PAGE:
by Dr. Sarah Treanor Bois, PhD
Director of Research & Education at the Linda Loring Nature Foundation
There are three species of native freshwater turtles on Nantucket (in addition to a few illegally released pets). You can find previous articles about the beloved spotted turtle (Clemmys guttata) or the ubiquitous and prehistoric snapping turtle (Chelydra serpentina). The third turtle species to roam Nantucket’s freshwater and uplands is the common, native eastern painted turtle (Chrysemys picta picta). The painted turtle is the most widespread native turtle of North America and they are fairly abundant throughout their range (coast to coast through the northern US and southern Canada, south to the Gulf of Mexico from Louisiana to southwestern Alabama).
Oftentimes when things are common and native they are overlooked and understudied. It’s like being ever-present makes it somehow less special. In scientific research we see this phenomenon with study subjects. The things more often studied are rare, endangered, or spectacularly charismatic. The flipside of that are the maligned species that are invasive, toxic, or otherwise cause harm which warrant research dollars and investigation. However, we can learn a lot from looking closely at our most common native species, such as the painted turtle.
Painted turtles (in our case the eastern variety) can be distinguished from other turtles by the bright yellow stripes behind the eyes and by the beautiful red and orange markings on the edge of their smooth, dark shell (carapace) and the bony plate on the underside (plastron). Our painted turtles are generally bigger than the spotted turtles at maturity but much smaller than the massive snapping turtles found in Nantucket’s deeper bodies of water.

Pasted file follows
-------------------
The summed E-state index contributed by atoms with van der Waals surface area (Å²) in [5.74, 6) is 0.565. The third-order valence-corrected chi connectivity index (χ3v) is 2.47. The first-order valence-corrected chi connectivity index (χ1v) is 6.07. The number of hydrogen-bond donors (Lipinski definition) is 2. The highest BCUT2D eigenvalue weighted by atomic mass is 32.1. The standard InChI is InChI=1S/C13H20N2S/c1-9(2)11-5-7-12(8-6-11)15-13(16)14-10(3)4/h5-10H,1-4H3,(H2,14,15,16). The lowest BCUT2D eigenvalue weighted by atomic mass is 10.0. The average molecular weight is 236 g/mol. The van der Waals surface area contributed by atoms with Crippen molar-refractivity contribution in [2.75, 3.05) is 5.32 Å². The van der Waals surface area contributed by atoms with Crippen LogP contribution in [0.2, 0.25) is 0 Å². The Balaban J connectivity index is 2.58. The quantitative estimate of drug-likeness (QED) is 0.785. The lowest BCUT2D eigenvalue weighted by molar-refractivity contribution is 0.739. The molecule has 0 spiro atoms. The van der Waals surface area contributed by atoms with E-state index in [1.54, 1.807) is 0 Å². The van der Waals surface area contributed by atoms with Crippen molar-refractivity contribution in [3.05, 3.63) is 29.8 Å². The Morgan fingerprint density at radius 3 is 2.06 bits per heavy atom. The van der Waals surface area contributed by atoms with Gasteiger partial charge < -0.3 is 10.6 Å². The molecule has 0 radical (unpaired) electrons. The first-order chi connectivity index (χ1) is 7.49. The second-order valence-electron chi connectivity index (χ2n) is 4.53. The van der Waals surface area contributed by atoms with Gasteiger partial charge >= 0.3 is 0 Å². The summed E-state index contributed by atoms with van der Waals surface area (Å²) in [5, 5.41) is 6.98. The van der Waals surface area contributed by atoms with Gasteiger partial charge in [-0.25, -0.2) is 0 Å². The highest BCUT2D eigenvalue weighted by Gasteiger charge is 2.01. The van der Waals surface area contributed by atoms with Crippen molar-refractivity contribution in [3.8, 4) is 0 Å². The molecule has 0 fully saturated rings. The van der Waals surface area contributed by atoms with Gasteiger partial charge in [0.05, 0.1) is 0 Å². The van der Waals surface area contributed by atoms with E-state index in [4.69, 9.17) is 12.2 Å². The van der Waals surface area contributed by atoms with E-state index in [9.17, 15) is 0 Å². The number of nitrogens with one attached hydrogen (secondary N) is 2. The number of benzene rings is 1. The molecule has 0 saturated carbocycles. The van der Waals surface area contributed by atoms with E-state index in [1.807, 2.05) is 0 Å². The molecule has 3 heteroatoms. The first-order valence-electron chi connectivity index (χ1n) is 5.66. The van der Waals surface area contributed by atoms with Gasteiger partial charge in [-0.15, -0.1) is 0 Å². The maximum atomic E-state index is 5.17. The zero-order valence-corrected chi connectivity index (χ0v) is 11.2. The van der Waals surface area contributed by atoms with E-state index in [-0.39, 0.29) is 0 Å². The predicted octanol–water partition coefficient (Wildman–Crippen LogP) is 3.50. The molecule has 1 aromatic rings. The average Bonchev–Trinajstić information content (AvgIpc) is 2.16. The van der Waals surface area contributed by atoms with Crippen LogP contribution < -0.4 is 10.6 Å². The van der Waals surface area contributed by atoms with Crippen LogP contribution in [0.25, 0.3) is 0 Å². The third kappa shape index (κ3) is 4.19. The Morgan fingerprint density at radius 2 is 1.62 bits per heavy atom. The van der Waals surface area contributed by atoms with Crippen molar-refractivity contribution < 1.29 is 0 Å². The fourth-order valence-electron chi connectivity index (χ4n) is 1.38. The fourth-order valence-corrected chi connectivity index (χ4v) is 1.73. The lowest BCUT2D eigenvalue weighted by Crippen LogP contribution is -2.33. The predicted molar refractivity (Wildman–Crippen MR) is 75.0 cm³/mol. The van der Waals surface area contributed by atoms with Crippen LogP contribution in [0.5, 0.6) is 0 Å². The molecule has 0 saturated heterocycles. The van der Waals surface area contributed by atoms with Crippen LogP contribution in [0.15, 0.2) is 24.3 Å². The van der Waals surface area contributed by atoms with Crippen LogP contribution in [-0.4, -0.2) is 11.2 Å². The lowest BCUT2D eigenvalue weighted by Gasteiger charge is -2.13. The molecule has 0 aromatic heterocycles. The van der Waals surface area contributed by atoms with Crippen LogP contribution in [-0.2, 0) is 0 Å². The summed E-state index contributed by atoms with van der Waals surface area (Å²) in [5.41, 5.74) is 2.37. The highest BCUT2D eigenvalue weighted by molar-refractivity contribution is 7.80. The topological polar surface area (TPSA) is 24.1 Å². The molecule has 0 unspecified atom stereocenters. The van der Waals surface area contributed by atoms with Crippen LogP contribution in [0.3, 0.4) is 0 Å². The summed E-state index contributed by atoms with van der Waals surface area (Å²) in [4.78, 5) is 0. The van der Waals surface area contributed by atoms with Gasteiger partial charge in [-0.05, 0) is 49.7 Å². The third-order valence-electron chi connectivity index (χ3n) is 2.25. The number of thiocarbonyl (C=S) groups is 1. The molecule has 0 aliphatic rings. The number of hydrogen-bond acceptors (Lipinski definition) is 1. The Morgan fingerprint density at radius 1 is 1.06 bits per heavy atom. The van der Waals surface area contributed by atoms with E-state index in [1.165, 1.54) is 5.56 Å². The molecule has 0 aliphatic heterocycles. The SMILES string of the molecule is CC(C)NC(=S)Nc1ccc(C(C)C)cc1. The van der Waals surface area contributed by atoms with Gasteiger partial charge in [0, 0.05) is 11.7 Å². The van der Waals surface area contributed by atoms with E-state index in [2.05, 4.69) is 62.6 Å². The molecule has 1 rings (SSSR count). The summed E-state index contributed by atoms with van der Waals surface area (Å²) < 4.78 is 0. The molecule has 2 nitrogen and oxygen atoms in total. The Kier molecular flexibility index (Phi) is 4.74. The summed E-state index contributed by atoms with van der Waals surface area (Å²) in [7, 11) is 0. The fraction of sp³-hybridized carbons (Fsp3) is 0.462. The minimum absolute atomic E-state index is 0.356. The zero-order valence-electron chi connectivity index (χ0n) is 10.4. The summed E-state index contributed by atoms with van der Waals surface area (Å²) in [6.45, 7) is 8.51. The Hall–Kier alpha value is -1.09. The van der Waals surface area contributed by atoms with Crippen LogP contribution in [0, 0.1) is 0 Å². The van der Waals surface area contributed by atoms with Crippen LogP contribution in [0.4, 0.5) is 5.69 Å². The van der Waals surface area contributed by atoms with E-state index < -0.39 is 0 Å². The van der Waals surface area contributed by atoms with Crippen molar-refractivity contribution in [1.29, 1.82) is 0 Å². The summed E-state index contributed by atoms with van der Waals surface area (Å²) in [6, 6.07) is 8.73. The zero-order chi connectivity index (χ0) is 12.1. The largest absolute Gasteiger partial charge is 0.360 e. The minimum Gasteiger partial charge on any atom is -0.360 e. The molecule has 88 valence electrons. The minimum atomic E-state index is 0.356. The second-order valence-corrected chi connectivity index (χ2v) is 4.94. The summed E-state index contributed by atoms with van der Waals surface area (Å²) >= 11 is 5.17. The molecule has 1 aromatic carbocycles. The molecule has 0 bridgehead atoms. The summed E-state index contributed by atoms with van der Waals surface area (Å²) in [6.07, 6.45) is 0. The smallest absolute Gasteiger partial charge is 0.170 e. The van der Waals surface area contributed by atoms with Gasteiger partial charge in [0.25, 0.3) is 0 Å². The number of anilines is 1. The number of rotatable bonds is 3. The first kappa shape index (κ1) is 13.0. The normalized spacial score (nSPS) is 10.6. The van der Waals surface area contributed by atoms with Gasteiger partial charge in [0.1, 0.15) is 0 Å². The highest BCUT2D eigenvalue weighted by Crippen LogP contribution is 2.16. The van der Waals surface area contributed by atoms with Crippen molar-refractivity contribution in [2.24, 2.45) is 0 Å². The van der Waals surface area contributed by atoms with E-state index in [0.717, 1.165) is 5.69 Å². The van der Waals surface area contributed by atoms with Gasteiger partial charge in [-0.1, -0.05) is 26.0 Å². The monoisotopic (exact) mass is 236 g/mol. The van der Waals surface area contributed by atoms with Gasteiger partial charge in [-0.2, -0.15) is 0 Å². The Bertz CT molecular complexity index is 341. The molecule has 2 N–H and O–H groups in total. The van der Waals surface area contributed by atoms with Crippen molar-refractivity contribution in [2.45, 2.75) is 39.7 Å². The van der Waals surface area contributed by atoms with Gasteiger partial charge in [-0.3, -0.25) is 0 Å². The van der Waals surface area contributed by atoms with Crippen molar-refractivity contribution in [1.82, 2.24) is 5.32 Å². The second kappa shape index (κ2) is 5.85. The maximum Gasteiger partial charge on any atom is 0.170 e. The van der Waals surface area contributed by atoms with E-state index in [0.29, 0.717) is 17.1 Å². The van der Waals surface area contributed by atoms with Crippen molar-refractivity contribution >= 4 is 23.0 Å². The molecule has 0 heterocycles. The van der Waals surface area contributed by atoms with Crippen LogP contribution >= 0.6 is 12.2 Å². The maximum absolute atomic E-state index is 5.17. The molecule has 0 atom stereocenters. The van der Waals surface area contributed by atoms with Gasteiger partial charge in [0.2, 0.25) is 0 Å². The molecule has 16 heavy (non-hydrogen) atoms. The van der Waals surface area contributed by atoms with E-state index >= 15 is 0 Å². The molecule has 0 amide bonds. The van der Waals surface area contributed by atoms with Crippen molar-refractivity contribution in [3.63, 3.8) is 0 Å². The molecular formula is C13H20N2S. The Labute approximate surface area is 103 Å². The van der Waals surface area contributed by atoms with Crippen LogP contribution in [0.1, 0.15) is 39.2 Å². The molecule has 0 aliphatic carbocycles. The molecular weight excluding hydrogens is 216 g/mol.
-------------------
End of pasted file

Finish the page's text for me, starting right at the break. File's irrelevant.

Painted turtles are ubiquitous in most freshwater ecosystems on Nantucket, including ponds, bogs, marshes, and wooded swamps. Their ability to adapt to aquatic environments altered by humans contributes to the relative stability of many populations of the species. Like snapping turtles, painted turtles are omnivorous. With a large part of their diet consisting of insects, salamanders, frogs, and small fish, but they will also eat aquatic plants, like a little side salad.
The preferred habitat of the painted turtle has aquatic vegetation, soft sub-strate, and basking sites. They bask frequently; they are the most common basking turtle seen on logs, rocks, and pond edges. A great way to see them in their natural habitat is to take a kayak or canoe out on one of Nantucket’s great ponds: Miacomet, Hummock, Long Pond or the smaller ponds like Maxcy. Quietly gliding along the water, you may be able to get reasonably close to a basking site before hearing the “plop” as a turtle drops in to the cool water.
Many people have reported seeing painted turtles lately along trails and crossing roads. That is because now is prime nesting time for all of our turtles. Nesting season is from late May to early July, with a peak in mid-June. You’ll see them wandering out of the water into the upland, sometimes crossing roads and paths to reach a favorite nesting ground. They nest usually close to water’s edge in sandy or loamy area with open canopy, but any sandy spot seems to do. Typically 5-8 eggs are deposited in shallow, excavated depressions. The eggs hatch in late summer or early fall, but hatchlings for painted turtles usually remain in the nest until they emerge the following spring. Hatchlings are more carnivorous than adults and grow quickly, sometimes doubling in size in their first growing season.